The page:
LITERARY NOTES: Caldwell Is 'Bookwatch' Guest
D.G. Martin will interview Wayne Caldwell, author of "Cataloochee," on "N.C. Bookwatch" at 9 p.m. Friday, Aug. 15, on UNC-TV.
An encore performance will air at 5 p.m. Sunday, Aug. 17.
Against the breathtaking backdrop of Appalachia comes a rich, multi-layered post-Civil War saga of three generations of families -- their dreams, their downfalls, and their faith.
Entrikin Publishes Book
James M. Entrikin, who owned Carolina Books, a used bookstore that was once in downtown Southern Pines, has collaborated with other authors and illustrators to publish "The Horse Race."
Contributors include Zhang Qiu, Wang Lifu, Chen Xiao Bo, Mu Dan, Ranjula Maskey, and Shristi Shakya.
"While studying and teaching in China a number of years back, some friends and I put together this adaptation of 'Tian Ji's Horse Race,'" says Entrikin. "Though the project began as a translation exercise for Chinese language students at Sichuan University in Chengdu, the first time I actually heard the story was from Dooley Adams, of Southern Pines."
"Tian Ji's Horse Race" was first recorded in the "Shi Ji," or "Records of the Historian," by Chinese historian Si Ma Qian, circa 100 B.C.
The text of the story is presented in English and Simplified Chinese, with Pinyin transliteration.
The book is available for purchase from Entrikin Publishing at the Web site www.tianjishorserace.com.
Local author Malaika King-Albrecht, of Pinehurst, has joined with more than three dozen authors, editors and agents from across the country to participate in "Critique Mania," an annual fundraiser for Whidbey Island, Wash., Writers Association's (WIWA) magazine, Soundings Review.
Writers everywhere can submit material up through Aug. 31, and participating authors will respond by the end of September. The volunteer authors donate their time; the low critique fee of $25 goes to support Soundings Review.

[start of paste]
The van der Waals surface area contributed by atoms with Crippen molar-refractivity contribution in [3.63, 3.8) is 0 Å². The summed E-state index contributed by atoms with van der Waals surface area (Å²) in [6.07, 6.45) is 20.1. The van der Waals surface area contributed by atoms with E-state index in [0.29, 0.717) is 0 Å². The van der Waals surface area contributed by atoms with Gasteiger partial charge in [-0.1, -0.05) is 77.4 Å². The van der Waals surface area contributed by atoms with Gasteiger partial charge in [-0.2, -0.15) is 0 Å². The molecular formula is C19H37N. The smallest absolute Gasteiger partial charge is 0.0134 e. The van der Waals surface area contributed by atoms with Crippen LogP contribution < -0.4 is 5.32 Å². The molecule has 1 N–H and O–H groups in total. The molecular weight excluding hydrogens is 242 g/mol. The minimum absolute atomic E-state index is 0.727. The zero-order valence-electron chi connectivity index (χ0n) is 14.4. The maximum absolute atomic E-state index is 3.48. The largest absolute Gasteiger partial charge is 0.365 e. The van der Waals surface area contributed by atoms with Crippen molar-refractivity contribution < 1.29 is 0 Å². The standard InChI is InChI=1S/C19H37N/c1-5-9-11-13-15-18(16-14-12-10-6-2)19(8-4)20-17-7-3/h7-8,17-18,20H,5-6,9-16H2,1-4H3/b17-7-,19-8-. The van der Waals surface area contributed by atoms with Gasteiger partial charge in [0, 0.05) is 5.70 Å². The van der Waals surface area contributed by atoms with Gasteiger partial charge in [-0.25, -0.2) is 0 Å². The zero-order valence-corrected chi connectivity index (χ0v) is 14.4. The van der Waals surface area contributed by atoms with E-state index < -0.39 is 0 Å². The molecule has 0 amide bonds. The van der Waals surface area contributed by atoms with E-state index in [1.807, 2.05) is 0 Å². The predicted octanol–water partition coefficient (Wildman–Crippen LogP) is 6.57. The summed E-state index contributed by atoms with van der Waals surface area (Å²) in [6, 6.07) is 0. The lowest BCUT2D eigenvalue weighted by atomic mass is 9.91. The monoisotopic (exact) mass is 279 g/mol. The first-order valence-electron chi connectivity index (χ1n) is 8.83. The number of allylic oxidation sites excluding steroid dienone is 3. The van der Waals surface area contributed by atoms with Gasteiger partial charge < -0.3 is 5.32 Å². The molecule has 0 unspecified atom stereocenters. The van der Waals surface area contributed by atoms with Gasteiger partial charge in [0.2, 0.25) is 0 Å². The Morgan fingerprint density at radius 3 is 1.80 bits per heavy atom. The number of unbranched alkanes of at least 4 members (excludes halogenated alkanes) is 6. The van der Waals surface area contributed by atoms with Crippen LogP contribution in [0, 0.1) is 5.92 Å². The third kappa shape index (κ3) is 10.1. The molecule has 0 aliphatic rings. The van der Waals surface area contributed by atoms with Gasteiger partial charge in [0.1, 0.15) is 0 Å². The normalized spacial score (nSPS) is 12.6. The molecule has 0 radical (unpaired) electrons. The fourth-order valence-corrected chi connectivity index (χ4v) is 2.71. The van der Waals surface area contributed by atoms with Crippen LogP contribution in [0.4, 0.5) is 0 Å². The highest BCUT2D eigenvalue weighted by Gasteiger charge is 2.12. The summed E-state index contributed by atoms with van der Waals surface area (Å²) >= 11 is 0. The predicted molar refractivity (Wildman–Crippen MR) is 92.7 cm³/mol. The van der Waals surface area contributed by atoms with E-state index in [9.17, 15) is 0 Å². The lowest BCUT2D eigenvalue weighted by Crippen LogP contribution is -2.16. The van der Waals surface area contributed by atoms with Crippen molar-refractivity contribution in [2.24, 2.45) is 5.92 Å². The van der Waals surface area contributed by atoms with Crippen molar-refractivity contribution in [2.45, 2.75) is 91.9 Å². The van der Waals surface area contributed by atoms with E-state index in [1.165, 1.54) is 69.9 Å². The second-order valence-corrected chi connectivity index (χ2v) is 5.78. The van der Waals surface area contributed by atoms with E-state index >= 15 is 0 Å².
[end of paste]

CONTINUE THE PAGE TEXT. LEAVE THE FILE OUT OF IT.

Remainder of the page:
Precise guidelines can be found at www.writeonwhidbey.org, including a list of authors and their bios. All genres -- poetry, fiction and nonfiction -- are included. WIWA is a 501.c.3 organization.
Chatham Writers Series
The Chatham Arts Council's third annual Writers' Workshop Series features six workshops, which run from September through February, in the Conference Room, Building 2, at the Pittsboro campus of Central Carolina Community College.
Registration is $20 for Chatham Arts donors and $25 for the general public.
"We launch our new literary season with fiction writing taught by Nancy Peacock," says a spokesman.
The registration deadline is Aug. 29, at 5 p.m.
In 1996 Peacock published her first book, "Life Without Water," which was chosen as a New York Times Notable Book. It was followed a few years later by "Home Across the Road." Her third book and first work of nonfiction, is taken from her experiences living as an artist and maid. "A Broom of One's Own: Words on Writing, Housecleaning, and Life" was recently published by Harper Collins.
Other workshop dates include
- Oct. 11 -- Sarah Shook, songwriting. Registration deadline: Sept. 26, 5 p.m.
- Nov. 8 -- Pam Beck, garden writing. Registration deadline: Oct. 24, 5 p.m.
- Jan. 10 -- Ruth Moose, poetry. Registration deadline: Dec. 29, 5 p.m.
- Feb. 7 -- Tim McKee, editing. Registration deadline: Jan. 23, 5 p.m.
Call Molly Matlock at (919) 542-0394 or e-mail firstname.lastname@example.org.
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